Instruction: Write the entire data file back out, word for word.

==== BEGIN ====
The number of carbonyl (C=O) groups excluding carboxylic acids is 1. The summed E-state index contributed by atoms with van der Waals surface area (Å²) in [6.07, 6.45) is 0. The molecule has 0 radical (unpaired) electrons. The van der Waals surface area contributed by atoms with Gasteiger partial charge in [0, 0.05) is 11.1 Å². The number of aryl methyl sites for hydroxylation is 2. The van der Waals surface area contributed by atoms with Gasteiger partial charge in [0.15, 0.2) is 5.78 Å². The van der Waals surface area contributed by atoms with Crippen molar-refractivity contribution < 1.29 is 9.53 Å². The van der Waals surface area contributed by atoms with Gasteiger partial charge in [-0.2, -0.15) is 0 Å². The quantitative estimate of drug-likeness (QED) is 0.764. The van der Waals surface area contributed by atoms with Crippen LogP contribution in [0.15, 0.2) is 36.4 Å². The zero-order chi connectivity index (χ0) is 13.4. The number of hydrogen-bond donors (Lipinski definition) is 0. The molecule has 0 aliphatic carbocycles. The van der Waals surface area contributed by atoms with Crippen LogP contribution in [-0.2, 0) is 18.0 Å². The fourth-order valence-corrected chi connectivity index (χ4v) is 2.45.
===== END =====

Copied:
The number of carbonyl (C=O) groups excluding carboxylic acids is 1. The summed E-state index contributed by atoms with van der Waals surface area (Å²) in [6.07, 6.45) is 0. The molecule has 0 radical (unpaired) electrons. The van der Waals surface area contributed by atoms with Gasteiger partial charge in [0, 0.05) is 11.1 Å². The number of aryl methyl sites for hydroxylation is 2. The van der Waals surface area contributed by atoms with Gasteiger partial charge in [0.15, 0.2) is 5.78 Å². The van der Waals surface area contributed by atoms with Crippen molar-refractivity contribution < 1.29 is 9.53 Å². The van der Waals surface area contributed by atoms with Gasteiger partial charge in [-0.2, -0.15) is 0 Å². The quantitative estimate of drug-likeness (QED) is 0.764. The van der Waals surface area contributed by atoms with Crippen LogP contribution in [0.15, 0.2) is 36.4 Å². The zero-order chi connectivity index (χ0) is 13.4. The number of hydrogen-bond donors (Lipinski definition) is 0. The molecule has 0 aliphatic carbocycles. The van der Waals surface area contributed by atoms with Crippen LogP contribution in [-0.2, 0) is 18.0 Å². The fourth-order valence-corrected chi connectivity index (χ4v) is 2.45.